Short anwser: Never put butter, oil, etc, on a burn. This would worsen the burn.
Putting butter, oil, or anything else would trap heat and make the burn deeper. It would also make further treatment harder and would make the risk of infection higher:
Don’t apply burn ointments. Like butter (or mayonnaise), these ointments, usually oil-based, won’t ...
I'll limit this to alcoholic mouthwash and capsaicin, the chief spiciness compound in chilis.
I am too much of a wuss to do spicy foods. However, when I read the "burning off tastebuds" in title of your question, what came to mind was the real reason why I use alcoholic mouthwash -- for that sensation that comes around after 30 seconds ...
Your manual is doing well despite its old age, but:
Nowadays, we no longer apply ice though, just water:
Do not use ice to cool a burn. Ice can cause frostbite very quickly when used on a burn because the skin is already damaged.
And we still apply no ointment, never ever:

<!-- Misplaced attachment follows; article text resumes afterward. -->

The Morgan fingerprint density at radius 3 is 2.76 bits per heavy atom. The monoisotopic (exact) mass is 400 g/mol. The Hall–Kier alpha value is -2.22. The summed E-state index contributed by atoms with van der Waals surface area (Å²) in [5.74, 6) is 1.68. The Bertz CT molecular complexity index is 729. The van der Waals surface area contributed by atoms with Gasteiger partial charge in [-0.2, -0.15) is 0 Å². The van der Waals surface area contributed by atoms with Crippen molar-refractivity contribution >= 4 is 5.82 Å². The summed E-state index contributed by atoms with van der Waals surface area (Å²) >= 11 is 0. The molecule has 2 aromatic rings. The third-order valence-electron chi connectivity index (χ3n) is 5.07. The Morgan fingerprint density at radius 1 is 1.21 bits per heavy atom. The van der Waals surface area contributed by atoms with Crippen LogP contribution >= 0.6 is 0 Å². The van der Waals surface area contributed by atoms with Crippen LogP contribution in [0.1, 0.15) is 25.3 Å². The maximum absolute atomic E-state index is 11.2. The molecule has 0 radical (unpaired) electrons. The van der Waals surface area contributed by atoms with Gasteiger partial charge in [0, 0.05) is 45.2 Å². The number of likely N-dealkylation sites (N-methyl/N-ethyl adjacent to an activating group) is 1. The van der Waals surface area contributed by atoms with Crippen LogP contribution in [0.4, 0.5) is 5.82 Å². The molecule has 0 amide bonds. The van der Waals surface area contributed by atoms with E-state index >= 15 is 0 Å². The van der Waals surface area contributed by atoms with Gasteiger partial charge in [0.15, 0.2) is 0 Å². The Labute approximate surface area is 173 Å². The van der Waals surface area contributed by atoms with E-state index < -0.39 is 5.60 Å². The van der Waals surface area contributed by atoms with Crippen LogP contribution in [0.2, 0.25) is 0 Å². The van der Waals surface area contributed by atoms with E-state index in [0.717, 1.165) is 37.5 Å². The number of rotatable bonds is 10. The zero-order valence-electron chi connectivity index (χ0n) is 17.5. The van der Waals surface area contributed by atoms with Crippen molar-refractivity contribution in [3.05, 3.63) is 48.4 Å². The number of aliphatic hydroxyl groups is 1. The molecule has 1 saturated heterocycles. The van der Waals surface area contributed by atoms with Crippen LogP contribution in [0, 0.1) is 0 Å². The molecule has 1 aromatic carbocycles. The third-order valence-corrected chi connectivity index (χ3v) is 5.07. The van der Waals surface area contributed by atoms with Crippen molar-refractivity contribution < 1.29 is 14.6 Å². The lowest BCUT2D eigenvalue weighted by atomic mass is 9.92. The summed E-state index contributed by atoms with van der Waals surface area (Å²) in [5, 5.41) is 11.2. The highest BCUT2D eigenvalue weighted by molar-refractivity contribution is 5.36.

Don’t apply burn ointments. Like butter (or mayonnaise), these ointments, ...
Burn treatment has changed over the years. When I was in the USMC Air Wing many decades ago, I suffered some pretty bad burns on both hands by trying to push a jet engine starter (turbine engine) with my hands. (Yeah, I know, pretty stupid.) They rushed me to sick bay and drenched my hands in ice water for 30 minutes. My hands never did blister. Since then I ...
For a one off experiment, a search of YouTube suggests that while uncomfortable, testing a dog shock collar on yourself is not particularly risky. That said, if you wish to avoid the discomfort, existing videos might get the point across.
Cooling burn-injured skin has a benificial effect on the extent or depth of the wound. This cannot fully be explained by only "taking away the heat". We know this, because delayed cooling still has a beneficial effect, even if the intradermal temperature has already fully normalized.
Cooling a burn wound influences important cellular and humoral mediators ...
The skin has several tasks. Among these are:
defense against outside threats like infection
keeping the body temperature as constant as possible
keeping the moisture inside
With large second/third degree burn wounds. Some or all of these functions are hampered. So we need to take care of these until the skin is cured.
The most important is of course to ...